can you do paid workshops on days off?

    Yep this is how we slept!!!

    Breakfast... How exhausted do we all look?

    Always first awake!!

    Another pic of our sleeping arrangements!

    How do we research venues and get contacts?


    Online. You can do a straight search of the areas you want to hit, but make sure to factor in capacity. It’s one thing to find great venues but you want to find venues that will actually want you to play in them.


    Make contact with bands who are playing regularly in the areas you are intending to play and find out from them what the best venues are and get the names of direct contacts.


    You can also find out info about promotion from these bands or you could arrange to do a gig swap or show trade – where they arrange a show in their town and you play as part of their bill, then you in return book a show in your town, where they can come to play and you can help them with their promotion.


    Search out sites that provide all relevant info for you to minimise your time in research. Indie On The Move is one.


    Check out the blog: Show Trading And Why Your Band Should Try It! The link is at the end of the page.




    What is next?


    So when you have done all of this, you will have an outline of the route you want to take and the cities and venues you will want to play in on which dates. It’s often best to contact venues around 3 months in advance because they are likely to be booked up closer to actual dates, but this isn’t set in stone.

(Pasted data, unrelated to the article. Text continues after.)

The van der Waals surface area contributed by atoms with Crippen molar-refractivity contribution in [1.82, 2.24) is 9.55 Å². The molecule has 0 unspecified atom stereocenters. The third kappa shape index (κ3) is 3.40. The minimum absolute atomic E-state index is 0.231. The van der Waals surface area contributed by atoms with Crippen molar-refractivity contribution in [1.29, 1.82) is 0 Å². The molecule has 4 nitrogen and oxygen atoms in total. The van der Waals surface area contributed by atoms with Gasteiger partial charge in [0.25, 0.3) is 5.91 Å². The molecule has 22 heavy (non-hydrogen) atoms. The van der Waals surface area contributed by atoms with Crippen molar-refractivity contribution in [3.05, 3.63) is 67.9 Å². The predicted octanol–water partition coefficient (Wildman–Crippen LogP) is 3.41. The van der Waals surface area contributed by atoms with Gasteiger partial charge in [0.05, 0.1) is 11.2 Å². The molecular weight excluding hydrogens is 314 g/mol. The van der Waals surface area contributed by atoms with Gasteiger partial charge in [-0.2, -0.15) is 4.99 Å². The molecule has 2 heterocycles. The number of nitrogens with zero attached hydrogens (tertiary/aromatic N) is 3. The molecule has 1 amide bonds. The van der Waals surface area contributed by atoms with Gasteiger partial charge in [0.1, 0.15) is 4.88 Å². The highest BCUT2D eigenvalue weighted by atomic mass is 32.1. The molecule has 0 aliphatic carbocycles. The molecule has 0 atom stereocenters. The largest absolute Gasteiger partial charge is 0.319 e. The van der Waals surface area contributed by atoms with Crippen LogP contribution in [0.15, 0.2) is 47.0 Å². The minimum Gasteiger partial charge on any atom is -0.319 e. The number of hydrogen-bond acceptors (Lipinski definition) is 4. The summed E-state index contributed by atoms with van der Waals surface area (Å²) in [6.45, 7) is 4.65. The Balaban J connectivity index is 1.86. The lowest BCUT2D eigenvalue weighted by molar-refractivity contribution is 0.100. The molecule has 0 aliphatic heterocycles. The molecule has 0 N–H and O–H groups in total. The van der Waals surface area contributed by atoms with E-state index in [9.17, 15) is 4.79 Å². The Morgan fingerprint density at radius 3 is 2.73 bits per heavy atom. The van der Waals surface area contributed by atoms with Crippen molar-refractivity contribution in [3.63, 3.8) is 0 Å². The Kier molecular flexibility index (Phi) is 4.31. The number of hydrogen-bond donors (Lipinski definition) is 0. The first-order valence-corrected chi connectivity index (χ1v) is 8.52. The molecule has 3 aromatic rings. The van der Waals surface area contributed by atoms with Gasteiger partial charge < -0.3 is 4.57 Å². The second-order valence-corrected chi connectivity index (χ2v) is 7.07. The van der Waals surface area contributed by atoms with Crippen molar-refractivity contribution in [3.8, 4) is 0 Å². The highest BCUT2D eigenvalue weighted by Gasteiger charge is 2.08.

You’ll need to be strategic about booking because when you’re booking a number of shows it’s so easy to get mixed up, especially if more than one of you is working on this. Google docs is one resource we used, but you can decide what’s best for you.


    Before you pick up the phone or send an email, get clear about how to put the best impression about your band across. Remember that a promoter probably won’t know your band if you’re not from his/her area and haven’t played there before. Their main objective is going to be choosing the right bands for their venue with a big focus on bringing in people. Make it clear that you have your act together, that you have confidence and that you’re a band this promoter will want to work with, likely on an ongoing basis. Showing enthusiasm, dedication and a work ethic will go a long way.


    List the venues you are targeting and after you make contact with each one be sure to make notes of date and the time you contacted the venue, who you spoke to, what they said, what dates you are wanting to play there, what their requirements are, their contact details (which may be different than those advertised on the website) etc.